Machine Learning/Deep Learning is having rapid growth, due to the performance of the latest computer technologies. Part of the rapid acceptance is Power Systems’ extreme high performance, as well as integration of Nividia GPUs directly to the processor, with interchange speeds 3 times alternative technologies.
In addition, IBM has made available, for no charge, the ML/DL frameworks in a single compressed download that is 10x faster than previous download times. This reduces the time to enable ML/DL infrastructures significantly, in addition to getting computational results 3 to 10 times faster than alternative architectures.
But, maybe Machine Learning/Deep Learning (aka ML/DL) capabilities and usage is new to you. Let me provide an overview. A brief definition of Machine Learning/Deep Learning is a method used to devise complex models and algorithms that lend themselves to prediction; in commercial use, this is known as predictive analytics. These analytical models allow researchers, as well as data scientists, engineers, and analysts to “produce reliable, repeatable decisions and results” and uncover “hidden insights” through learning from historical relationships and trends in the data.
Does that sound confusing? I’m sure your answer is yes. How about another approach: ML/DL uses open source software frameworks to analyze data, determine patterns, and make probabilistic identification. Imagine a stop sign. By ingesting thousands of images of stop signs from all angles, light and distances, patterns can be created based on the pixels of the images. Now, let’s assume a random picture needs to be identified, and that picture is a stop sign. Using ML/DL, the item can probabilistically be identified as a stop sign.
Think of self-driving cars. How might they work? How would they recognize a stop sign from a person or a speed limit sign or a telephone pole? This is done by sensors and cars driving all over, while “seeing and capturing” images that are then identified. Then, if sensors in a self-driving car “see” a “thing,” it can quickly determine it is a stop sign, and not a person. And, it can stop accordingly. All it is doing is breaking the “unknown image pixels” down, and comparing them to a huge library of known pixels and determining “this must be a stop sign.”
How would you like that analysis and braking action to take 20 seconds, or even ten seconds? That would be a problem for sure, and there would be lots of accidents. So, what if we could do this in 1/1000th of a second? That would definitely be much better, especially if the probability of proper identification is 99.99999%.
Other patterns are possible to “learn” using ML/DL such as fraudulent money transactions, medical x-rays, facial recognition, and so on. Previously, the speed of computers limited applications of ML/DL to areas where speed was not important, since you were not risking timely requirements. Today in Power Systems, we have the fastest fast cores, integrated GPUs and large fast memory, so that restrictions on time have diminished, allowing for greater use of ML/DL, as in the example of self-driving cars.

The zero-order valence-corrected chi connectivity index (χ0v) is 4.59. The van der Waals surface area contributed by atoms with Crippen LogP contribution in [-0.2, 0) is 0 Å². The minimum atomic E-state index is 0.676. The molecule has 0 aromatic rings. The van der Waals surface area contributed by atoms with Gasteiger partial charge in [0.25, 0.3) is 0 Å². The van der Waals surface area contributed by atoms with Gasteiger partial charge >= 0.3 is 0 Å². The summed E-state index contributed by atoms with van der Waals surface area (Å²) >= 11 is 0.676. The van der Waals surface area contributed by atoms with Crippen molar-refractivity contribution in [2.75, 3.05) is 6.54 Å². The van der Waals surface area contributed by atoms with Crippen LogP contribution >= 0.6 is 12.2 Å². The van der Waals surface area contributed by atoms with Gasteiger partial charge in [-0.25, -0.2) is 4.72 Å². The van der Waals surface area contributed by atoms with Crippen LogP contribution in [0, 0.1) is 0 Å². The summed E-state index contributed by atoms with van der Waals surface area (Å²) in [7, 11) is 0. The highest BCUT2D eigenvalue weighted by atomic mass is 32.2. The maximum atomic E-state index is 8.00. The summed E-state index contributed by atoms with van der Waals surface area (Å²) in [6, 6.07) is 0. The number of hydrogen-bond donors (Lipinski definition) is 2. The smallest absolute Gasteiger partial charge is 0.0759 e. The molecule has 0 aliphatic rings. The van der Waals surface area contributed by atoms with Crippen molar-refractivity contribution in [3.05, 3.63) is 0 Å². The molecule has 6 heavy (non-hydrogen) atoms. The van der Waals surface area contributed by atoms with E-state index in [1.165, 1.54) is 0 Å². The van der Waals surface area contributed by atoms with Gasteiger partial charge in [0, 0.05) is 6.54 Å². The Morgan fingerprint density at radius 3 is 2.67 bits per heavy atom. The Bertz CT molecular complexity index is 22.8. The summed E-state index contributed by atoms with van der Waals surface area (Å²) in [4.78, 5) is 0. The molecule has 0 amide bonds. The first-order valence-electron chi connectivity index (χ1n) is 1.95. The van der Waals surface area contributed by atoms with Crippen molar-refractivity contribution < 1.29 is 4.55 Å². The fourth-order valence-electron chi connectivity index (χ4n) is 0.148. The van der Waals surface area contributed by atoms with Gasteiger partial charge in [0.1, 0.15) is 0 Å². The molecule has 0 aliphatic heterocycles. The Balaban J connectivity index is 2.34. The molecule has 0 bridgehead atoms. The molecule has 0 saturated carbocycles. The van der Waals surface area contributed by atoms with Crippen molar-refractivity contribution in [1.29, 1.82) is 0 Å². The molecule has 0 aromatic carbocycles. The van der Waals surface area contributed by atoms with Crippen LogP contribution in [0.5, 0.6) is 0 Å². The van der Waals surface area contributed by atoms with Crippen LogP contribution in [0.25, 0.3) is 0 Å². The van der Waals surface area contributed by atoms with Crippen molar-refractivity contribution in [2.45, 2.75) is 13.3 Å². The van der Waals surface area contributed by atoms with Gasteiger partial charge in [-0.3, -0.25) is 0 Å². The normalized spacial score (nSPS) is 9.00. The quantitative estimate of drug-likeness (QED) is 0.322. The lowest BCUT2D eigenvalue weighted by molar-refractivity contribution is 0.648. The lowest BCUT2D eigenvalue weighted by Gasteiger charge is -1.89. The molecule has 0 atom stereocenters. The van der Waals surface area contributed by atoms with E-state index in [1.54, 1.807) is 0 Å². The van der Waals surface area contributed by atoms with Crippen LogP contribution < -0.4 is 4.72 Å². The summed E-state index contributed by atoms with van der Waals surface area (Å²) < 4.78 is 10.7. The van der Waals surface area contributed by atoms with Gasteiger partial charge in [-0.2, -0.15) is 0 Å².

This is a rather simple way to understand (but complex to do) exercise with high risk. But, it does demonstrate that we now have sufficient speed allowing us to enter areas that were not possible before. Another example might be object or facial recognition. It has been previously possible, but it took a very long time to identify a person. With today’s system (and by that, I mean Power Systems) being incredibly faster than previous systems, you can not only do facial recognition almost instantly, or close to it, such that you can now identify people in crowds. Examples of this are the TSA line (faster lines) or the people in retail stores (direct notification to a person by their usual buying patterns). While that may be considered invasive, what if we make that less personal and identify objects in a store? Then, we can use that for inventory management and restocking or real-time inventory. What if we could scan an engine and identify to the user the objects he/she is seeing? In this case, replacement parts can now be properly ordered based on what is there. This is sometimes called “augmented reality,” but the concept is very similar.
The frameworks are there to accelerate implementation, and Power Systems has a product called Power AI (artificial intelligence) which includes Caffe, Tensor Flow, Theano, Torch, and Chainer. Each of these products are enabled to run on Power Linux Servers with integrated GPUs.
I will close with this statement. Now, we must break down the barrier of how to apply creativity in order to find use cases. How can this be used in your organization? The systems and support are there, as well as defined use cases for various industries; but beyond those, the imagination is the only limiting factor.
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